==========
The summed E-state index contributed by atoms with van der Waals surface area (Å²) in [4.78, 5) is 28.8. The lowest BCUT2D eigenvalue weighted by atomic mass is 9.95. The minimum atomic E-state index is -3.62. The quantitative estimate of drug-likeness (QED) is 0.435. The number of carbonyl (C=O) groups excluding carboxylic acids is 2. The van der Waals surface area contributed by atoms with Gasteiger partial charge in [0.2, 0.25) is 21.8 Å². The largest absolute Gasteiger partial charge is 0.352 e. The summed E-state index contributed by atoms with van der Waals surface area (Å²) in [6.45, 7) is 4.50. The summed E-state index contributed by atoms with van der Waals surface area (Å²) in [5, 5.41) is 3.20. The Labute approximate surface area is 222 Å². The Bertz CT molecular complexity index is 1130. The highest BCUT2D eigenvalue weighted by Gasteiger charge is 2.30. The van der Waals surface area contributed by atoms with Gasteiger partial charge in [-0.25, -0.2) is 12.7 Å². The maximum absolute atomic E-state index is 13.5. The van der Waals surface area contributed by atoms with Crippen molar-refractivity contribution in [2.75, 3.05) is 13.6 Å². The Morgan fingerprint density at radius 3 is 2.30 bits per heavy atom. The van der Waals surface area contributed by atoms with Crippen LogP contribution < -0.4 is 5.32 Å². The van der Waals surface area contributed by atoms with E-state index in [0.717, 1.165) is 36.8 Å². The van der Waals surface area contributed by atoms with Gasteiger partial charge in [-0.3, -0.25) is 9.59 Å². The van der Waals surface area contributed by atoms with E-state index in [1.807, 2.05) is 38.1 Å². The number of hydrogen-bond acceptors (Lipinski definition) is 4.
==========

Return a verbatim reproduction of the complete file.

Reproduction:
The summed E-state index contributed by atoms with van der Waals surface area (Å²) in [4.78, 5) is 28.8. The lowest BCUT2D eigenvalue weighted by atomic mass is 9.95. The minimum atomic E-state index is -3.62. The quantitative estimate of drug-likeness (QED) is 0.435. The number of carbonyl (C=O) groups excluding carboxylic acids is 2. The van der Waals surface area contributed by atoms with Gasteiger partial charge in [0.2, 0.25) is 21.8 Å². The largest absolute Gasteiger partial charge is 0.352 e. The summed E-state index contributed by atoms with van der Waals surface area (Å²) in [6.45, 7) is 4.50. The summed E-state index contributed by atoms with van der Waals surface area (Å²) in [5, 5.41) is 3.20. The Labute approximate surface area is 222 Å². The Bertz CT molecular complexity index is 1130. The highest BCUT2D eigenvalue weighted by Gasteiger charge is 2.30. The van der Waals surface area contributed by atoms with Gasteiger partial charge in [-0.25, -0.2) is 12.7 Å². The maximum absolute atomic E-state index is 13.5. The van der Waals surface area contributed by atoms with Crippen molar-refractivity contribution in [2.75, 3.05) is 13.6 Å². The Morgan fingerprint density at radius 3 is 2.30 bits per heavy atom. The van der Waals surface area contributed by atoms with Crippen LogP contribution < -0.4 is 5.32 Å². The van der Waals surface area contributed by atoms with E-state index in [0.717, 1.165) is 36.8 Å². The van der Waals surface area contributed by atoms with Gasteiger partial charge in [-0.3, -0.25) is 9.59 Å². The van der Waals surface area contributed by atoms with E-state index in [1.807, 2.05) is 38.1 Å². The number of hydrogen-bond acceptors (Lipinski definition) is 4.